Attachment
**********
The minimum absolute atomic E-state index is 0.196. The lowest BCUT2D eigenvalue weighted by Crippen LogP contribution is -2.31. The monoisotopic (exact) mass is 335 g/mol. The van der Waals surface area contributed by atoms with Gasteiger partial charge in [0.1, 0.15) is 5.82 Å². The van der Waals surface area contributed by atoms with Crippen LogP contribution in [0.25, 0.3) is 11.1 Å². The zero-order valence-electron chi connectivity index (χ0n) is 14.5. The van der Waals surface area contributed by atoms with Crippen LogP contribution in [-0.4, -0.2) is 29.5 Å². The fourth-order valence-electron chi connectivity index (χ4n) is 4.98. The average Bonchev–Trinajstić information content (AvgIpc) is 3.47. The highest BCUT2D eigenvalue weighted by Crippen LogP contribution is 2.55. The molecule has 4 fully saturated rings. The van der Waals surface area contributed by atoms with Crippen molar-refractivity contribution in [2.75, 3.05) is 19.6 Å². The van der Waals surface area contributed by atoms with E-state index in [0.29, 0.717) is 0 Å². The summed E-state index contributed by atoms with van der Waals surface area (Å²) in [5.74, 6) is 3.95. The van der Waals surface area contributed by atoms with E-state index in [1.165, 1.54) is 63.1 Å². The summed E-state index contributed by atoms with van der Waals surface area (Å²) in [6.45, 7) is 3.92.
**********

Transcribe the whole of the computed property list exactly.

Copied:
The minimum absolute atomic E-state index is 0.196. The lowest BCUT2D eigenvalue weighted by Crippen LogP contribution is -2.31. The monoisotopic (exact) mass is 335 g/mol. The van der Waals surface area contributed by atoms with Gasteiger partial charge in [0.1, 0.15) is 5.82 Å². The van der Waals surface area contributed by atoms with Crippen LogP contribution in [0.25, 0.3) is 11.1 Å². The zero-order valence-electron chi connectivity index (χ0n) is 14.5. The van der Waals surface area contributed by atoms with Crippen LogP contribution in [-0.4, -0.2) is 29.5 Å². The fourth-order valence-electron chi connectivity index (χ4n) is 4.98. The average Bonchev–Trinajstić information content (AvgIpc) is 3.47. The highest BCUT2D eigenvalue weighted by Crippen LogP contribution is 2.55. The molecule has 4 fully saturated rings. The van der Waals surface area contributed by atoms with Crippen molar-refractivity contribution in [2.75, 3.05) is 19.6 Å². The van der Waals surface area contributed by atoms with E-state index in [0.29, 0.717) is 0 Å². The summed E-state index contributed by atoms with van der Waals surface area (Å²) in [5.74, 6) is 3.95. The van der Waals surface area contributed by atoms with E-state index in [1.165, 1.54) is 63.1 Å². The summed E-state index contributed by atoms with van der Waals surface area (Å²) in [6.45, 7) is 3.92.